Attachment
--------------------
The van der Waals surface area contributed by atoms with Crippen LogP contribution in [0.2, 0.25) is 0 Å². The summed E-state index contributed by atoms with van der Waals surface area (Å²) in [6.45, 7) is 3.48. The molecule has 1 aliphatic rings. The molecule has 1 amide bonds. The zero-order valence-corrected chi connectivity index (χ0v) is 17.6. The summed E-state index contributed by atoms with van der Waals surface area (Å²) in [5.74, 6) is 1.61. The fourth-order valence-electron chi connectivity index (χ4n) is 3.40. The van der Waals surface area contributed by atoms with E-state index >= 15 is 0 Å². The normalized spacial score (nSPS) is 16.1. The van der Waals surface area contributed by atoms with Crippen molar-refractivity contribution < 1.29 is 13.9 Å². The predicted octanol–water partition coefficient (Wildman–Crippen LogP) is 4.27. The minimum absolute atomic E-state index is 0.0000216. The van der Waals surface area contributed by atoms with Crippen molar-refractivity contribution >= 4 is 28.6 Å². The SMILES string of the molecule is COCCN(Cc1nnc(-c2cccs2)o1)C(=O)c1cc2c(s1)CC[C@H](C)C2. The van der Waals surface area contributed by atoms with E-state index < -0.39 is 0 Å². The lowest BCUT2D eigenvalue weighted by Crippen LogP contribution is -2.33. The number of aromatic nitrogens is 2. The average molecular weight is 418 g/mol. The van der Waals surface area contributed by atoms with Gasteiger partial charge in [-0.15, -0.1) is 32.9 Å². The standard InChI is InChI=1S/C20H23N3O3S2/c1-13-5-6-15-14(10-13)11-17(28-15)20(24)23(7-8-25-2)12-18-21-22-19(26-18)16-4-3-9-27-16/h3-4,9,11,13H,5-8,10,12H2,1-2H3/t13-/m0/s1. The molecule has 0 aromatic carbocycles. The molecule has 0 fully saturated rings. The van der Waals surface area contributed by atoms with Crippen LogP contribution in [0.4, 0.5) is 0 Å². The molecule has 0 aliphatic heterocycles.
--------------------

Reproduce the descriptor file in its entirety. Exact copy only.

The van der Waals surface area contributed by atoms with Crippen LogP contribution in [0.2, 0.25) is 0 Å². The summed E-state index contributed by atoms with van der Waals surface area (Å²) in [6.45, 7) is 3.48. The molecule has 1 aliphatic rings. The molecule has 1 amide bonds. The zero-order valence-corrected chi connectivity index (χ0v) is 17.6. The summed E-state index contributed by atoms with van der Waals surface area (Å²) in [5.74, 6) is 1.61. The fourth-order valence-electron chi connectivity index (χ4n) is 3.40. The van der Waals surface area contributed by atoms with E-state index >= 15 is 0 Å². The normalized spacial score (nSPS) is 16.1. The van der Waals surface area contributed by atoms with Crippen molar-refractivity contribution < 1.29 is 13.9 Å². The predicted octanol–water partition coefficient (Wildman–Crippen LogP) is 4.27. The minimum absolute atomic E-state index is 0.0000216. The van der Waals surface area contributed by atoms with Crippen molar-refractivity contribution >= 4 is 28.6 Å². The SMILES string of the molecule is COCCN(Cc1nnc(-c2cccs2)o1)C(=O)c1cc2c(s1)CC[C@H](C)C2. The van der Waals surface area contributed by atoms with E-state index < -0.39 is 0 Å². The lowest BCUT2D eigenvalue weighted by Crippen LogP contribution is -2.33. The number of aromatic nitrogens is 2. The average molecular weight is 418 g/mol. The van der Waals surface area contributed by atoms with Gasteiger partial charge in [-0.15, -0.1) is 32.9 Å². The standard InChI is InChI=1S/C20H23N3O3S2/c1-13-5-6-15-14(10-13)11-17(28-15)20(24)23(7-8-25-2)12-18-21-22-19(26-18)16-4-3-9-27-16/h3-4,9,11,13H,5-8,10,12H2,1-2H3/t13-/m0/s1. The molecule has 0 aromatic carbocycles. The molecule has 0 fully saturated rings. The van der Waals surface area contributed by atoms with Crippen LogP contribution in [0.4, 0.5) is 0 Å². The molecule has 0 aliphatic heterocycles.